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Scottish National Dictionary (1700–)

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First published 1934 (SND Vol. I). Includes material from the 1976 supplement.
This entry has not been updated since then but may contain minor corrections and revisions.

BIRR, BIR, n.1, v.1 [bɪ̢̈r, bʌr]

1. n.

(1) “(Fair wind) strong, sudden breeze, now mostly a light, feeble breeze, a b[ir(r)] o' wind” (Sh. 1908 Jak. (1928); Sh.4 1934).

(2) Force, energy, enthusiasm, bustling activity. Gen.Sc.Sc. 1721 Ramsay Poems 293:
After ilk Tune he took a Sowp, And bann'd wi Birr the corky Cowp.
Ork.(D) 1880 Dennison Orcad. Sk. Bk. 28:
An' dan he gae a spret forewey wi' a' the birr i' his boday.
Abd.(D) 1916 G. Abel Wylins fae my Wallet 95:
I've aiven taen the poopit files, An' preached wi' verve an' birr.
Edb. 1917 T. W. Paterson Wyse-Sayin's o' Solomon xi. 14:
But whaur there's routh o' wyse coonsellors, things gang forrit wi' a birr.
wm.Sc. [1835] Laird of Logan (1868) 312:
Anent the music, I shall say, Kinnikame played his part with great bir.
Gsw. 1877 A. G. Murdoch Laird's Lykewake, etc. 33:
We'll hear the Smith, A man o' muckle birr an' pith.
Ayr. 1789 D. Sillar Poems 56:
Then steer thro' life wi' birr an' vigour, To win a horn, Whase soun' shall reach ayont the Tiber.
Wgt. 1880 G. Fraser Lowland Lore 108:
They are singing wi' their airt, an' I am singing wi' my hairt; an' I'll sing wi' a' my birr, 'at wull I.
w.Dmf. 1910 J. L. Waugh Cracks wi' Robbie Doo x.:
“That's no the Pope,” says she, wi nae sma' birr and an inklin' o' displeasure.

(3) Passion, angry excitement.Sh. 1908 Jak. (1928):
De(r) were [“there was”] a great b[ir] on him, he dashed away (or round, in a state of great excitement); he was much excited.
He is in a b[ir] on dee, he is embittered against you.

(4) Energy of pronunciation, especially of the strong trilling of the sound r whether on the point of the tongue or the uvula.Sc. 1821–1830 Lord Cockburn Memorials (1856) ii. 133:
What the Scotch call the Birr, . . . the emphatic energy, of his pronunciation.
Sc. 1826 Wilson Noctes Amb. (1855) I. 117:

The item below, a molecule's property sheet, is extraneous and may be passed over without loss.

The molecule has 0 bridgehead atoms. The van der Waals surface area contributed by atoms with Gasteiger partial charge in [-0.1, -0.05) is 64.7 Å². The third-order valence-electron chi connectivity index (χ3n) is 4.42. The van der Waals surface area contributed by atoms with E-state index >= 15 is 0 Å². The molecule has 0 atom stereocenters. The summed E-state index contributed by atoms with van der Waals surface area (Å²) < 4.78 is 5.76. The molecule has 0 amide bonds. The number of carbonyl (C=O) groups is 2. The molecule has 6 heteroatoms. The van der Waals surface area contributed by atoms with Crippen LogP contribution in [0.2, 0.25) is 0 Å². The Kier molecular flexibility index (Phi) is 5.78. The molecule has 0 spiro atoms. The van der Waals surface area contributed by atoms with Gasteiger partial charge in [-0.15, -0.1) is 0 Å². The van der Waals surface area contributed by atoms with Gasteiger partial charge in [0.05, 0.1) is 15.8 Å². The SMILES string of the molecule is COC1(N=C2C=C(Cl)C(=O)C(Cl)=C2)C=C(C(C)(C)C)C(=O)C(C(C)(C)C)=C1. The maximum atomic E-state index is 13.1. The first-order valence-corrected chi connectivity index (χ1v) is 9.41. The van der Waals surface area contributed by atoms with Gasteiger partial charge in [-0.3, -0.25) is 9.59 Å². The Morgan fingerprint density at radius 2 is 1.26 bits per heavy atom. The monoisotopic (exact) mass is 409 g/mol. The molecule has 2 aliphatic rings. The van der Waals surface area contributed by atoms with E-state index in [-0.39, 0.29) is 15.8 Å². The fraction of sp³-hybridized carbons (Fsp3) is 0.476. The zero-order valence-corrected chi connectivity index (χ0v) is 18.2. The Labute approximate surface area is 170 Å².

I think Socrates maun hae had just such a voice . . . in its laigh notes there's a sort of birr, a sort o' dirl that betokens power.
[The meanings of Birr, n.1, (2) and n.2, seem to be combined in (4). It may be the Eng. burr in Sc. form; see P.L.D. § 60.1.]

(5) Used of a person of energy.Kcb.6 1914:
She's a rale birr o' a buddy. A lively child is a “wee birr.”

(6) A sneer, gibe, a harsh, sarcastic remark.Ayr. 1901 G. Douglas Green Shutters xv.:
Downing his opponent with a coarse birr of the tongue.

2. v.

(1) “To commence to blow, b[ir(r)] op; he begins to b[ir(r)] op; it begins to blow” (Sh. 1908 Jak. (1928)).

(2) “To sail before a fair wind; shø [‘she'] is birin alang, the boat or ship makes good headway” (Ib.).

(3) To move rapidly or energetically.Ags. 1824 Literary Olio (10 Jan.) 11/1:
The saut tear o' gratitude dimm'd his howe e'e And birr'd owre his time-furrowed cheek.
Edb. 1860 A. Wanless Poems (1873) 9:
Can we forget the summer days When we got leave frae schule, How we gade birrin' down the braes To daidle in the pool?

(4) “To be in a state of confusion” (n.Sc. 1825 Jam.2).Abd.(D) 1788 J. Skinner Christmass Bawing in Caled. Mag. 498:
The Swankies lap thro' mire and slike, Wow! as their heads did birr.

(5) To speak in a gruff sneering manner, to jeer. Only in Douglas. Cf. 1. (6) above.Ayr. 1901 G. Douglas Green Shutters xxiv., xxv.:
"Ay, ay," he birred, "a fine job you have made of him!" . . . "Set out the speerits, Jenny," he birred, when she wavered in fear.

[From O.N. byrr, a fair wind, hence a strong wind, hence impetus, rush; cogn. with O.E. beran, to bear.]

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"Birr n.1, v.1". Dictionary of the Scots Language. 2004. Scottish Language Dictionaries Ltd. Accessed 25 Apr 2024 <>



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